House and Senate leaders reached a final deal – released today – to fund affordable housing and community development programs at HUD and USDA as part of a larger minibus package for Fiscal Year (FY) 2020.
Overall, the spending bill provides HUD programs with more than $12 billion above the president’s request. It largely funds HUD programs at or above levels proposed by the Senate earlier this year, though not as high as levels proposed by the House prior to the bipartisan budget agreement. With this spending bill, Congress clearly rejected the administration’s calls to drastically cut housing benefits that help millions of low-income seniors, people with disabilities, families with children, veterans, and others afford their homes.
This successful outcome is due to the hard work of advocates across the nation and strong Congressional champions, including Senators Susan Collins (R-ME) and Jack Reed (D-RI) and Representatives David Price (D-NC) and Mario Diaz-Balart (R-FL), the chairs and ranking members of the House and Senate Transportation-HUD Appropriations Subcommittees.
The spending package increases funding for tenant-based rental assistance, public housing capital fund, homeless assistance grants, and project-based rental assistance. Choice Neighborhoods, Housing Opportunities for Persons with AIDs, Community Development Block Grants, HOME Investment Partnerships, Section 811 Housing for Persons with Disabilities, and Section 202 Housing for the Elderly also received increased funding above FY19 levels. Public Housing Operating Funds were cut modestly compared to FY19 levels. For more details, see NLIHC’s updated budget chart. The spending package also includes $25 million for a mobility housing voucher demonstration to help families with young children move to areas of opportunity, and it again provides $100 million in competitive grants to Native American communities to spur construction and preservation of affordable rental housing.
The spending package also includes legislative language to prevent the administration from undermining evidence-based approaches to ending homelessness through its Notice of Funding Availability (NOFA) for homeless assistance grants. NLIHC and other advocates warned that the Trump administration’s efforts to change the NOFA would be harmful to efforts to end homelessness.
House and Senate leaders also agreed to include stronger legislative language to force HUD to finally release critical mitigation funds for Puerto Rico. Congress approved over $16 billion in disaster mitigation funding for Puerto Rico nearly two years ago, but HUD has delayed releasing the aid. HUD has not only ignored a congressionally mandated deadline to release the funds by September of this year, but it has also failed to live up to representations made by HUD political appointees to Congress regarding when these funds would be released.
Unfortunately, the bill does not include to prevent HUD from moving forward with harmful policy proposals to force mixed-status immigrant families to separate or face eviction from HUD-assisted housing or to allow shelters to discriminate against transgender and LBGT people experiencing homelessness – proposals NLIHC strongly opposes and will continue to organize against.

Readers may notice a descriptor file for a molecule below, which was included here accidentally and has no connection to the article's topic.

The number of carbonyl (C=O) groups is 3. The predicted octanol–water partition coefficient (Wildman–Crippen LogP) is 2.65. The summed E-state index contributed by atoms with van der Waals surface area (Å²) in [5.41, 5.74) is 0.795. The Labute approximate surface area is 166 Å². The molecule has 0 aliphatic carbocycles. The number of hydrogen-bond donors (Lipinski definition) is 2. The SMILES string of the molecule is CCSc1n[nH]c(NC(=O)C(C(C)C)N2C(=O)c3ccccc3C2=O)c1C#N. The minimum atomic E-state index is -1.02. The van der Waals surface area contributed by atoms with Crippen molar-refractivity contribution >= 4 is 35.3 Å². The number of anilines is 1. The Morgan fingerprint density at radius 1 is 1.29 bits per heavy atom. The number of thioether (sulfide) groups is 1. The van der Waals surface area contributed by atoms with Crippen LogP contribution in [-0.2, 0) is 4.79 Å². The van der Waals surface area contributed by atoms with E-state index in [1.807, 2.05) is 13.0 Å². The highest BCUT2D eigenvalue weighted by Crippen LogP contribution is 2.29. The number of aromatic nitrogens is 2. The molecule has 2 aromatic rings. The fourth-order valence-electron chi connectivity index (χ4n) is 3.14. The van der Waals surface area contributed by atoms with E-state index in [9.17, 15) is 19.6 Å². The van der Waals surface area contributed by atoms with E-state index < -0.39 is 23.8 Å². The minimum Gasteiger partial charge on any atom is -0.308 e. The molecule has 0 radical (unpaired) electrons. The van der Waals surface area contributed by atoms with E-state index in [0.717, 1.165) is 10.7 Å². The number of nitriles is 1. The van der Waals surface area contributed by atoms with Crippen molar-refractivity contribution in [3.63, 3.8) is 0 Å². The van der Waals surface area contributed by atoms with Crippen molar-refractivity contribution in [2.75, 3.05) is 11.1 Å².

NLIHC urges advocates to contact their Representatives and Senators to urge them to pass this final FY 2020 spending package as quickly as possible and to thank them for their leadership in ensuring the highest levels of funding possible for housing and community development programs.
The House is expected to vote on the spending package this week, quickly followed by a vote in the Senate before it heads to the president’s desk for his signature. The current stopgap funding measure is set to expire December 20.
The bill includes legislative language to prevent the administration from undermining evidence-based approaches to ending homelessness through its Notice of Funding Availability (NOFA) for homeless assistance grants. The bill states, “when awarding funds under the Continuum of Care program, the Secretary shall not deviate from the FY 2018 Notice of Funding Availability with respect to the tier 2 funding process, the Continuum of Care application scoring, and for new projects, the project quality threshold requirements, except as otherwise provided under this Act or as necessary to award all available funds or consider the most recent data from each Continuum of Care.” This is an important victory for advocates, who warned that Trump efforts to change the NOFA would be harmful to efforts to end homelessness.
Congress also included language to force HUD to finally release critical mitigation funds for Puerto Rico. The bill ensures that HUD will not receive any funding for the Office of the Chief Financial Officer for its financial transformation initiative “until after the Secretary has published all mitigation allocations made available [under CDBG-DR] and the necessary administrative requirements…” Congress approved over $16 billion in disaster mitigation funding for Puerto Rico nearly two years ago, but HUD has delayed releasing the aid for the territory. HUD has not only ignored a congressionally mandated deadline to release the funds by September of this year, but it has also failed to follow through with deadlines given by HUD political appointees to Congress.